Brett on Moose:

Mike was our bell ringer tonight. The energy that he had going to the offensive boards, in my opinion, when I study this stat sheet, the game was won because of our offensive rebounding. We turned the ball over, but we recouped some of those possessions because we got second-chance points. I think we had 21 second-chance points. Mike was instrumental at making efforts going to the boards a few times he got fouled, a few times he got ‘em. He was able, like you said, to stretch the floor and make a three. But, yes, I decided to go with Mike instead of Amir in the second half and I thought that he did a good job.

Here’s an example of that different wrinkle last night, with Wilson Chandler playing power forward in a lineup that also included Landry Shamet, Jimmy Butler, and Ben Simmons:

Richaun Holmes is digging at Chandler there and then throws the double team, easy kick out to Muscala for the three.

It’s something to think about. As Chandler gets closer to 36 minutes healthy, staggering the rotation to put him on the floor gives you the flexibility to do things like this while limiting the necessity to rely on 15-20 minutes from Amir off the bench. I really think they should be looking for another power forward to flesh out this roster, which alleviates the problem of having to play Muscala and Amir as a 4/5 combo, because it just isn’t getting you enough offensively.

Spirit plays

Is it just me, or does Joel Embiid miss a dunk in every game or every other game?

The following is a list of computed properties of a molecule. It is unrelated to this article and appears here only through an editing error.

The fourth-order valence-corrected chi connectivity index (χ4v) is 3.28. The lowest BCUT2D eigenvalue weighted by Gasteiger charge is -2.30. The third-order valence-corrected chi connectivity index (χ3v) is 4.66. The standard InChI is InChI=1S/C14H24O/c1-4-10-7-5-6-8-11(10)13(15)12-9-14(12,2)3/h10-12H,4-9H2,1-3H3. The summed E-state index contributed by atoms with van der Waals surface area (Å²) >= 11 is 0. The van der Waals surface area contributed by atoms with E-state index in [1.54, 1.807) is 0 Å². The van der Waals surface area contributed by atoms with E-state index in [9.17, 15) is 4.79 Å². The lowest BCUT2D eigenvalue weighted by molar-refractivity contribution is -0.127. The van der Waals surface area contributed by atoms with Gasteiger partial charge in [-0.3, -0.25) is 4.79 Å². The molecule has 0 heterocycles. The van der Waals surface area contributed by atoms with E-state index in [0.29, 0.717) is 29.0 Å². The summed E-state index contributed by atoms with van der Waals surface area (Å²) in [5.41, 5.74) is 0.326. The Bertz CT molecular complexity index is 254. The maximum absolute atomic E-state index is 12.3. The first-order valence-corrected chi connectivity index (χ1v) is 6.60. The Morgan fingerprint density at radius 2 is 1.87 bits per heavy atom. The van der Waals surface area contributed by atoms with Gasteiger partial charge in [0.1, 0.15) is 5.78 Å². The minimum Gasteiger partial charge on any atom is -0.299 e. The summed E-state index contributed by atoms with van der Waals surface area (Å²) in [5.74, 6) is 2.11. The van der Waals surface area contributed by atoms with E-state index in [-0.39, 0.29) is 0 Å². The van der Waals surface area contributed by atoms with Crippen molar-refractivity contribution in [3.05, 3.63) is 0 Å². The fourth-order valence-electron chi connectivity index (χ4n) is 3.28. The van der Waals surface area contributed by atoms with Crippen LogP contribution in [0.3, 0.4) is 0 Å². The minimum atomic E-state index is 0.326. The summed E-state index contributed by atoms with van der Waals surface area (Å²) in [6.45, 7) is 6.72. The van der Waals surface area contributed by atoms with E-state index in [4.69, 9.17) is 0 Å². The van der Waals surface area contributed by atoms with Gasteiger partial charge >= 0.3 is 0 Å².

He went for a wild windmill attempt last night:


The building might have caved in had that he converted that. At the end of the day, it really didn’t matter, but those are two easy points, right? So I asked Brown after the game if those types of plays bother him.

Brett: “Yeah”

Of course they would bother him, so I followed up by asking him about the risk vs. reward of trying something like that to energize the crowd and get the team going, vs. just going for the fundamental two-handed flush instead:

“I hear your point, and this is this balance of, you want fundamentals and you want efficient play. You want to make good passes. You want all of that. And then at times there is a spirit play. There is a swagger play that is part of our league and it’s part of their growth. And it gets the crowd going. If that goes in, things pivot. How about just T.J., you know, and his way he can change a game? So my response is, I wish that he’d made it.”

At that point in the game, with the team a little listless to start it off, I really do not have any problem with Joel trying something like that. Basketball is a game of runs and spurts and momentum shifts, and if you land a big “swagger play” like that one, it can really have a huge impact. Think about the block and four-point play before halftime, right? That was another key one.

No real issue with the windmill, though I can understand why others might be annoyed.

Other notes:

  • Really nice pop for Mikal Bridges when the starters were announced. This was only his third start of the season and he hit a couple of late buckets to make it interesting. He’s gonna have to stay out of foul trouble as he continues to develop into a legit NBA player.
  • Holmes got a nice shout too when came off the bench at the eight minute mark of the first quarter.
  • TJ McConnell got the second loudest ovation of the night, just behind Allen Iverson in terms of the decibel level.
  • JJ Redick finished with 17 points, a bloody nose, and a brutal elbow to the face from Embiid. Rough one for him.
  • 19, 11, and 9 for Ben Simmons, who really attacked the basket last night. He tried 13 field goals at or near the rim and while he got to the line 6 times, he only made one free throw.
  • A relatively quiet night for Jimmy Butler after Saturday’s heroics. He went 4-9 from the floor but nailed all eight free throws to finish with 16 points.
  • Joel Embiid: 33 points, 17 rebounds, 9-12 from the line. Those are ridiculous numbers.

And finally: